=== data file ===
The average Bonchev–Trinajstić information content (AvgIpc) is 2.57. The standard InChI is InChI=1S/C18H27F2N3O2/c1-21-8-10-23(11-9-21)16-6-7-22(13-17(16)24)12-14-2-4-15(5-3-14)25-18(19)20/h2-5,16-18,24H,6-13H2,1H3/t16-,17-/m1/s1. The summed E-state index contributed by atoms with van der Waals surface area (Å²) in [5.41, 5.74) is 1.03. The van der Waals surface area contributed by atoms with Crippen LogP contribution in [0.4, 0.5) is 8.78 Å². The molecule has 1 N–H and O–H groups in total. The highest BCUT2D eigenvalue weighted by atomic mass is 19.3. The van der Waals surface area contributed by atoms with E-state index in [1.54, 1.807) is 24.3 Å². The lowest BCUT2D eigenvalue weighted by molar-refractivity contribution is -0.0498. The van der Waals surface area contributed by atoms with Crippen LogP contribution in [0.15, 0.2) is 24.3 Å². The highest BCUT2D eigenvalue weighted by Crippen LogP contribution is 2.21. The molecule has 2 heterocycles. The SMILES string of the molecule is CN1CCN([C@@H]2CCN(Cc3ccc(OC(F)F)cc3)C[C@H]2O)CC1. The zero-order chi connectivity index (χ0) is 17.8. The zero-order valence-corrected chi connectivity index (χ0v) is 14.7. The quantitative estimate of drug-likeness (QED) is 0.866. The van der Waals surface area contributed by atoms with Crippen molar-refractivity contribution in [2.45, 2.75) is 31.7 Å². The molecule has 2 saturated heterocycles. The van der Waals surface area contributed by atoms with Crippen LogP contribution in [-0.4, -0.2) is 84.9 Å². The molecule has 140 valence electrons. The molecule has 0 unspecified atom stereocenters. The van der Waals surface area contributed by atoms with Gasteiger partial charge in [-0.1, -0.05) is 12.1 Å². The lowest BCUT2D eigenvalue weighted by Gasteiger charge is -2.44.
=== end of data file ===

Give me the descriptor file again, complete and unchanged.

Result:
The average Bonchev–Trinajstić information content (AvgIpc) is 2.57. The standard InChI is InChI=1S/C18H27F2N3O2/c1-21-8-10-23(11-9-21)16-6-7-22(13-17(16)24)12-14-2-4-15(5-3-14)25-18(19)20/h2-5,16-18,24H,6-13H2,1H3/t16-,17-/m1/s1. The summed E-state index contributed by atoms with van der Waals surface area (Å²) in [5.41, 5.74) is 1.03. The van der Waals surface area contributed by atoms with Crippen LogP contribution in [0.4, 0.5) is 8.78 Å². The molecule has 1 N–H and O–H groups in total. The highest BCUT2D eigenvalue weighted by atomic mass is 19.3. The van der Waals surface area contributed by atoms with E-state index in [1.54, 1.807) is 24.3 Å². The lowest BCUT2D eigenvalue weighted by molar-refractivity contribution is -0.0498. The van der Waals surface area contributed by atoms with Crippen LogP contribution in [0.15, 0.2) is 24.3 Å². The highest BCUT2D eigenvalue weighted by Crippen LogP contribution is 2.21. The molecule has 2 heterocycles. The SMILES string of the molecule is CN1CCN([C@@H]2CCN(Cc3ccc(OC(F)F)cc3)C[C@H]2O)CC1. The zero-order chi connectivity index (χ0) is 17.8. The zero-order valence-corrected chi connectivity index (χ0v) is 14.7. The quantitative estimate of drug-likeness (QED) is 0.866. The van der Waals surface area contributed by atoms with Crippen molar-refractivity contribution in [2.45, 2.75) is 31.7 Å². The molecule has 2 saturated heterocycles. The van der Waals surface area contributed by atoms with Crippen LogP contribution in [-0.4, -0.2) is 84.9 Å². The molecule has 140 valence electrons. The molecule has 0 unspecified atom stereocenters. The van der Waals surface area contributed by atoms with Gasteiger partial charge in [-0.1, -0.05) is 12.1 Å². The lowest BCUT2D eigenvalue weighted by Gasteiger charge is -2.44.